‘Well, it’s not a complete waste for us,’ I reassured, thinking of the somewhat sad display of discarded trees in white bags all along the streets on the first trash day after Christmas. ‘We can at least use ours for firewood.’
‘True,’ he said, laying his head in my lap and gazing up at the ceiling, seeing things other than ceiling. ‘But it still seems kind of … wrong.’
I closed my book and tossed it aside, opting instead to play with the hem of Duo’s fuzzy flannel shirt. ‘There are other options…’ I began.
‘Artificial?’ he asked, wrinkling his nose in what I took to be a lack of enthusiasm.
The idea of having to store the thing the rest of the year didn’t much appeal to me either. Though I personally had done without a tree for all this time and really didn’t much care one way or the other, I could tell Duo was still enamored with the notion on some level, even if he wasn’t so crazy about the reality of the whole business.
‘There are such things as live trees, you know,’ I informed him and his gaze dropped from the nebulous depths of the ceiling to meet mine.
Really?’ he wanted to know, and I hoped I wasn’t making a mistake.
‘They’re much more expensive and we’d probably need to get one from a garden center and not just a tree farm,’ I warned him. ‘And do the research of types and planting it after the holiday….’
Watching his face, I could see the gears already going around and just petered out; I didn’t think he was really listening to me anymore anyway. As much as he’d never much observed the major holidays before we got together, traditions were becoming important to him. I was pretty sure I was seeing the birth of one.
He at least waited until after the current holiday to start his research, and we did use that first tree for firewood after all, with a few words said over the ‘corpse’ before we tossed that first log on.
The new tradition was started the very next year, and I had been right… it was more expensive and did require a great deal of research. We accidently killed the second tree, though I never let Duo realize I knew. He’d gone out while I was at work and replaced it, doing I have no idea what with the dying one. He was like a kid who broke the cookie jar for weeks, not losing the guilty look until I managed through lack of reaction to convince him I had not a clue.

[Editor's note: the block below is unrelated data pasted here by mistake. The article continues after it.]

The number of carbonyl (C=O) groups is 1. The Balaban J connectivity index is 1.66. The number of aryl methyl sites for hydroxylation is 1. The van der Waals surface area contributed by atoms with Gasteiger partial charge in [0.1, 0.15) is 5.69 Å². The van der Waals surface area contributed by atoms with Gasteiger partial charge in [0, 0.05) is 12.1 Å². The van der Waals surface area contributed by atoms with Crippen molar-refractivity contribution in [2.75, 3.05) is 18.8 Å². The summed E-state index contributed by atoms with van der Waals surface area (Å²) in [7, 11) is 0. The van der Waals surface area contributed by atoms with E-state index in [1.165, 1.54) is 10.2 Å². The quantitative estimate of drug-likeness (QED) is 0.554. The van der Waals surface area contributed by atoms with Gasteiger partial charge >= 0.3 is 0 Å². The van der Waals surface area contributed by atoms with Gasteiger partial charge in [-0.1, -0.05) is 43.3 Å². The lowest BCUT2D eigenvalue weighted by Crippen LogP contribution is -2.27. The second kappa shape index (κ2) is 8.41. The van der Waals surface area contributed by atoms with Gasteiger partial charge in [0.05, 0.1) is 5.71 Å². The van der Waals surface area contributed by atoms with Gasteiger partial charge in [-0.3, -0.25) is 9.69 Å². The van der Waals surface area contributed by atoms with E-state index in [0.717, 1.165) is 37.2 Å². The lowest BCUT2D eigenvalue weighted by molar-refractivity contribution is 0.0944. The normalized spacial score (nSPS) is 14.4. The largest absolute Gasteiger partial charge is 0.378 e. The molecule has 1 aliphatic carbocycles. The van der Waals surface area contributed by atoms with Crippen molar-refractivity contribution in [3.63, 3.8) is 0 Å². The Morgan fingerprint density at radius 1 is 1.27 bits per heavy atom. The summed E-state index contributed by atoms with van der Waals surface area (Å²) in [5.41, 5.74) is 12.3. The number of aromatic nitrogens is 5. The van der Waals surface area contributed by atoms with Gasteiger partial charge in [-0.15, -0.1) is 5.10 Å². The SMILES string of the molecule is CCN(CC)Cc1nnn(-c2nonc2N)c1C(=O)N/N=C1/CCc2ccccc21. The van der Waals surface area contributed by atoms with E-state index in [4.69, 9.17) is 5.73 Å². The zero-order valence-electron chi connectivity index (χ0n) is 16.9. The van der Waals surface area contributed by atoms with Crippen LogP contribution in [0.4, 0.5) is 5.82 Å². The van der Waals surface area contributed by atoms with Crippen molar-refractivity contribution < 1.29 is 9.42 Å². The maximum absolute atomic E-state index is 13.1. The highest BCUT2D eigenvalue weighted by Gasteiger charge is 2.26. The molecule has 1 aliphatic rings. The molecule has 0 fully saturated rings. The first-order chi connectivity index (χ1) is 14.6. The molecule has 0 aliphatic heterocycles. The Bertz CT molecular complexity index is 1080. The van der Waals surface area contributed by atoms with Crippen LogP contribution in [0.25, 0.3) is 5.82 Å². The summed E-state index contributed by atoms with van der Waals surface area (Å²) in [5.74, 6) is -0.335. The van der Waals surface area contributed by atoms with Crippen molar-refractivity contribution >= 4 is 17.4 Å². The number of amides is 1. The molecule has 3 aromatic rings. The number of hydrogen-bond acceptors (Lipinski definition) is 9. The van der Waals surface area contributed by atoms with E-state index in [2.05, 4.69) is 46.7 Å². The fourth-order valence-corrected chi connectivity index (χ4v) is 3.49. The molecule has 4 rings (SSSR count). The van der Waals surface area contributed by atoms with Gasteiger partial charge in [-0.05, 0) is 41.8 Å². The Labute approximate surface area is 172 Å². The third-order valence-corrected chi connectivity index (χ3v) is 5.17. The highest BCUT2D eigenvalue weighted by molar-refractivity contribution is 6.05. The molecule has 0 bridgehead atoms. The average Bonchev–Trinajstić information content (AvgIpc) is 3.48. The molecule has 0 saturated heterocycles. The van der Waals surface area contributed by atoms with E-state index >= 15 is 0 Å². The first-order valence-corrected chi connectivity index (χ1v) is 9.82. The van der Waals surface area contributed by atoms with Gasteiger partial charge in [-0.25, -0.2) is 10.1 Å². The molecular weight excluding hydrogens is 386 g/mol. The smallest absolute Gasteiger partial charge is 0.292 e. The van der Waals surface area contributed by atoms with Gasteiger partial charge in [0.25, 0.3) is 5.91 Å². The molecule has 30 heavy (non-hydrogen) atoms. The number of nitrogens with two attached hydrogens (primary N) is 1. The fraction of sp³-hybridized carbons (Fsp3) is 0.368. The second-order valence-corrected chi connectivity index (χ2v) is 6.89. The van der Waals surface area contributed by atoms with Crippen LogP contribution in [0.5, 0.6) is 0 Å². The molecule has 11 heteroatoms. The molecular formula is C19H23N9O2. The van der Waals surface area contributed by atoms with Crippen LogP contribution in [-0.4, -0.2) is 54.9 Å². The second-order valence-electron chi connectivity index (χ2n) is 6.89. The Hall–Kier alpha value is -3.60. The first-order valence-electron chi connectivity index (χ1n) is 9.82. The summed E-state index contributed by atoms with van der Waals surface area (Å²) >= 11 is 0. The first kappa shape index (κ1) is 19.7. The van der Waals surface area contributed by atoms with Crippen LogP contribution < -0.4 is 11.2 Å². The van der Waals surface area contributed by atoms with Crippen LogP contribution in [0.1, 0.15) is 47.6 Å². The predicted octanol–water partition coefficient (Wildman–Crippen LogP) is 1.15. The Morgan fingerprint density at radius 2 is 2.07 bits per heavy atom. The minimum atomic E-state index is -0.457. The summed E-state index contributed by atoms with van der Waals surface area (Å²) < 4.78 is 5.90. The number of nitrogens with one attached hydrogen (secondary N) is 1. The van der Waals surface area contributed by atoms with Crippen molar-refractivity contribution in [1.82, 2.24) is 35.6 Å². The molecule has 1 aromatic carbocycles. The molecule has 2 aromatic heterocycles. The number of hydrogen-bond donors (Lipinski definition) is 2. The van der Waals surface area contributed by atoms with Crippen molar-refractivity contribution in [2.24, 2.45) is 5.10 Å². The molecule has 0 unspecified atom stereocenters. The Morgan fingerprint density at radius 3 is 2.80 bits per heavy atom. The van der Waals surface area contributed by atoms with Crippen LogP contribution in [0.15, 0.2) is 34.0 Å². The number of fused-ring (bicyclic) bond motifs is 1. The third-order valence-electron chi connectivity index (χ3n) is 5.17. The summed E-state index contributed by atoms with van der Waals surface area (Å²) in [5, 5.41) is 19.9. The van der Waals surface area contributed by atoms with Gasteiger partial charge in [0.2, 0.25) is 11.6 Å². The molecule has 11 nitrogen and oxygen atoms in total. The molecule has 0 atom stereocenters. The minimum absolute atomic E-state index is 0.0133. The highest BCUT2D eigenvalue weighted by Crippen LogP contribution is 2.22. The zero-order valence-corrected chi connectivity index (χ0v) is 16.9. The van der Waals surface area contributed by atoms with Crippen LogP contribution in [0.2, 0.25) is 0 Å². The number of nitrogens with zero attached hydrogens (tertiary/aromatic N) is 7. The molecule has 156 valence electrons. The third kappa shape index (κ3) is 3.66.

How many years has it been? I could count the trees as they swept along the back fence line and tell you, but it doesn’t really matter. We’d started to bring them up the east side of the property and we had plenty of room to continue for… the rest of our lives.
That original tree stands tall and proud in the back corner and last year’s isn’t quite as tall as I am yet, the latest in line. They aren’t all the same, and the spacing allows for growth. Duo did his research well and there are as many sketches of our tree line as they are sketches of them in their holiday finery. There had ended up being a Christmas show.
I stood with the current tree in the wheel barrow, waiting for Duo to fetch the shovels out of the shed. Tomorrow is the first trash day after Christmas, and while the neighbors will be dragging their white-garbed bags of trees and pine needles to the curb… our tree will be nestled, sleeping, into the ground waiting for spring. I can’t help but smile.
A warm kiss landed on my cheek, bringing me out of my reverie, and I turned to smile at my mate.
‘Time’s wasting, Yuy!’ he informed me, stashing the shovels in the barrow beside the tree. ‘We have a tree to plant!’ Then with a wicked grin, he plopped himself in front of the tree and let me cart him and tree both to the end of the line.